Sen. Ron Johnson said Thursday he doesn’t plan on holding “show trials” in his role as chairman of the Homeland Security and Governmental Affairs Committee.
But speaking about his agenda at a breakfast hosted by the U.S. Chamber of Commerce, the Wisconsin Republican said business interests needed to be vocal about defending themselves from the effects of “the radical left” taking more and more control during his lifetime.
“When you control our university system, when you control our education system, our news media, our entertainment media, unfortunately more and more of the courts, you really control our culture,” Johnson said. “So, for the last 40 to 50 years, you know, business has gotten demonized, and it’s wrong.”
Johnson, who faces one of the most hotly contested re-election tests in 2016, had no shortage of barbs for President Barack Obama on foreign policy and the federal budget, but he emphasized that legislatively he wants to advance bills that can get at least 60 votes.
“We share the same goal as Americans. I don’t care where you fall into the spectrum. We all want a prosperous and safe and secure America,” Johnson said. “I don’t question the other side’s motives.”
Johnson said with seven Democrats on the panel, legislation that can advance unanimously at least has a shot to actually pass the Senate. One example of his approach in this area is a permit-streamlining bill championed by GOP Sen. Rob Portman of Ohio and Democrat Claire McCaskill of Missouri.
The committee delayed consideration of the bill in order to try to resolve concerns that Johnson said were raised by the Office of Management and Budget with ranking member Thomas R. Carper, D-Del.
“Again, we’re trying to create that process for getting bipartisan support, but also buy-in from the administration. It’s not going to do us a whole lot of good if we come up with something in Congress and the administration is utterly opposed to it,” Johnson said of the Portman-McCaskill measure. “If they’ve got some legitimate concerns, we’re happy to modify the piece of legislation.”
He also said he would encourage chamber members to bring up concerns about individual regulatory changes they might like to see, thinking a “rifle shot” approach might prove to be more practical that big overhaul legislation.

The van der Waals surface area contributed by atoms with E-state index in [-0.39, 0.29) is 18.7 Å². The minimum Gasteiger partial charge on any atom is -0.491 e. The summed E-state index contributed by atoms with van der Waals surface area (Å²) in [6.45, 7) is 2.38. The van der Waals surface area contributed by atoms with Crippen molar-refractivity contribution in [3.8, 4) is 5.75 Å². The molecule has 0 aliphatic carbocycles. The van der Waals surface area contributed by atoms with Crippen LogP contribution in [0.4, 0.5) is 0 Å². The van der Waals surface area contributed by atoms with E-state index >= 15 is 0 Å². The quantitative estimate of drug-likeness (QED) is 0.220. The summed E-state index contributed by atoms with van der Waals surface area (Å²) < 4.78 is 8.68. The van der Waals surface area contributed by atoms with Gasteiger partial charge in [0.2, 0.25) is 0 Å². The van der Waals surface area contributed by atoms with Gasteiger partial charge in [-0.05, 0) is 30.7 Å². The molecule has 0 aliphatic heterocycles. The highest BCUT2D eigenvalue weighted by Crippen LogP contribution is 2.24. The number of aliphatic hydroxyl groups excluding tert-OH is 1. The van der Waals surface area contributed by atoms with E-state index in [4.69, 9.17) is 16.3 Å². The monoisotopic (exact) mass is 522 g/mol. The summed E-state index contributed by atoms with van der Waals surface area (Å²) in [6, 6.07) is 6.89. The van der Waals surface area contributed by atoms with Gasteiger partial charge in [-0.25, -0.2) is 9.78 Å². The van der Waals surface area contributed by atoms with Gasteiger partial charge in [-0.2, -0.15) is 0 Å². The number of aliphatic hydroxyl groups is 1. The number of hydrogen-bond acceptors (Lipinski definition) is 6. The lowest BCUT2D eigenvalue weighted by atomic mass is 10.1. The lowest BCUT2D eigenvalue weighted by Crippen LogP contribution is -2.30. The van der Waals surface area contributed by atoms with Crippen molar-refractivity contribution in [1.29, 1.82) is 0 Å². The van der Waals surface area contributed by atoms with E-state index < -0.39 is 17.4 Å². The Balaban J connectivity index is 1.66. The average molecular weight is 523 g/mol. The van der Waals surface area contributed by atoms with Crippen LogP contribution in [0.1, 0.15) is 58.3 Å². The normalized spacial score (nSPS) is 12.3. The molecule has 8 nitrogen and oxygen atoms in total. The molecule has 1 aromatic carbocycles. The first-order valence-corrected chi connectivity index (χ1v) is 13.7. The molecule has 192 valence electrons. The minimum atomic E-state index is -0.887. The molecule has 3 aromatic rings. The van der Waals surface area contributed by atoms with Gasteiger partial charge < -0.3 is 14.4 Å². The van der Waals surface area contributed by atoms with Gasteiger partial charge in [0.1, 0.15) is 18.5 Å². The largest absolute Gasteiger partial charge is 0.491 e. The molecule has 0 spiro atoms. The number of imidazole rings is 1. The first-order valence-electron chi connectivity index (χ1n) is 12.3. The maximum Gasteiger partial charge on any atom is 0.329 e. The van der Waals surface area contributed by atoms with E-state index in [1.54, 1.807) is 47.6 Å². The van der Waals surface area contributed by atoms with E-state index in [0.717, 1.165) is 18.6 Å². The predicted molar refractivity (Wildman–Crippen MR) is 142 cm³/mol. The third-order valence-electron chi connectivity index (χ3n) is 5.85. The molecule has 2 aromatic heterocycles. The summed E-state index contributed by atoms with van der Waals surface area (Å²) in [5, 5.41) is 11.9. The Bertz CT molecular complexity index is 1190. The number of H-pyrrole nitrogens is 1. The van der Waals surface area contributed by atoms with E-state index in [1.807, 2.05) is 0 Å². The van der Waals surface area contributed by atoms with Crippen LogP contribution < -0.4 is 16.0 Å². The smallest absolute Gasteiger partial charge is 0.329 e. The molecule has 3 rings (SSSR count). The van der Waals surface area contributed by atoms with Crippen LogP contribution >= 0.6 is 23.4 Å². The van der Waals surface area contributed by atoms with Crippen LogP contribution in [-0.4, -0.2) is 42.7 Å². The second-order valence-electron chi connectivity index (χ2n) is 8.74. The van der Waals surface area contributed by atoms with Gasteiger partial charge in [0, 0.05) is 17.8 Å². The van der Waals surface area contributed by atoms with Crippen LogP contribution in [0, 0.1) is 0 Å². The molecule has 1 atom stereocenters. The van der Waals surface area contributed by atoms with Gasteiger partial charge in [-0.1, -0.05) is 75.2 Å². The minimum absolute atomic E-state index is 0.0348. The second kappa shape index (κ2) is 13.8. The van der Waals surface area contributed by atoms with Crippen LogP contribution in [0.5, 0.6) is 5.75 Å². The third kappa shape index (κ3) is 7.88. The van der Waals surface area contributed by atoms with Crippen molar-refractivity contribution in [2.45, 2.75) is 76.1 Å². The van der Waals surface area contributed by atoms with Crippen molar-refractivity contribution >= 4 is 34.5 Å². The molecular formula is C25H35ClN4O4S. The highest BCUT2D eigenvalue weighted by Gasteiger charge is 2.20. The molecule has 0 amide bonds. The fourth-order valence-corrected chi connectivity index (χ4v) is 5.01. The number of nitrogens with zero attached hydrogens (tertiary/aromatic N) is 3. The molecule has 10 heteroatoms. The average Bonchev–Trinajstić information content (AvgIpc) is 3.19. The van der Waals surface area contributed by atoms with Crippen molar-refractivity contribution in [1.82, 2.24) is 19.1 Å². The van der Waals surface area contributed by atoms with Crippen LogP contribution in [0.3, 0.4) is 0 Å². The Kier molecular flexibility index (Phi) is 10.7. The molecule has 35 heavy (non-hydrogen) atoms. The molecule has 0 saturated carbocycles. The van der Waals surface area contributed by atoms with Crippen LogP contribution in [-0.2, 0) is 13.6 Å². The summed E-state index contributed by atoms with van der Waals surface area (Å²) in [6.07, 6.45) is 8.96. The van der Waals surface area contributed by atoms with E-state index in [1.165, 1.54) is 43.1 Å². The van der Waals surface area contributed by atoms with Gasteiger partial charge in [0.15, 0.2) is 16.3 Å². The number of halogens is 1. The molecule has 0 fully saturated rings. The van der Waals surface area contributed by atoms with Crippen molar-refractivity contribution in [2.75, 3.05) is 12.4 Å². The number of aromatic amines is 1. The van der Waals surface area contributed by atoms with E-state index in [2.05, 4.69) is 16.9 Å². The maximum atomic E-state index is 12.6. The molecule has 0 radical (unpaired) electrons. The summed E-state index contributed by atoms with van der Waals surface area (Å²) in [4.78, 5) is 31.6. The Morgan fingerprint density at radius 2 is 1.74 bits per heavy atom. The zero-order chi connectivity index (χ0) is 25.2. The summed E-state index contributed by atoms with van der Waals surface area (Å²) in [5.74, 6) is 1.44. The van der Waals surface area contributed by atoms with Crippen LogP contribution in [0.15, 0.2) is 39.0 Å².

Johnson’s planning an abundance of hearings on border security and other immigration issues, such as one taking place Thursday on oversight of the visa waiver program. Cybersecurity is a priority as well with Johnson indicating that he would be open to crafting some sort of compromise bill in his committee between the White House’s draft proposal and a measure being considered Thursday in a closed session of the Senate Intelligence Committee.
He also cited as a priority an effort to untangle the web of congressional oversight that has long proven problematic for the Homeland Security Department, regardless of party. When the department was created in the aftermath of the September 11 attacks, the Senate’s authorizing committees maintained jurisdiction over agencies that were combined to form the new cabinet department.
At the end of the day though, Johnson said he would consider his first year as the chairman to be successful if, in fact, the men and women who may be running for president are having to address his committee’s issues on the campaign trail.
“We have big challenges in this nation and we’ve been burying our head in the sand, and we’ve been denying reality for far to long. We have to start acknowledging reality,” Johnson said. “Even when it’s pretty harsh, even when that reality’s going to kick you right in the face. And the best place to do that is in the presidential election, because unless we have presidential leadership.”
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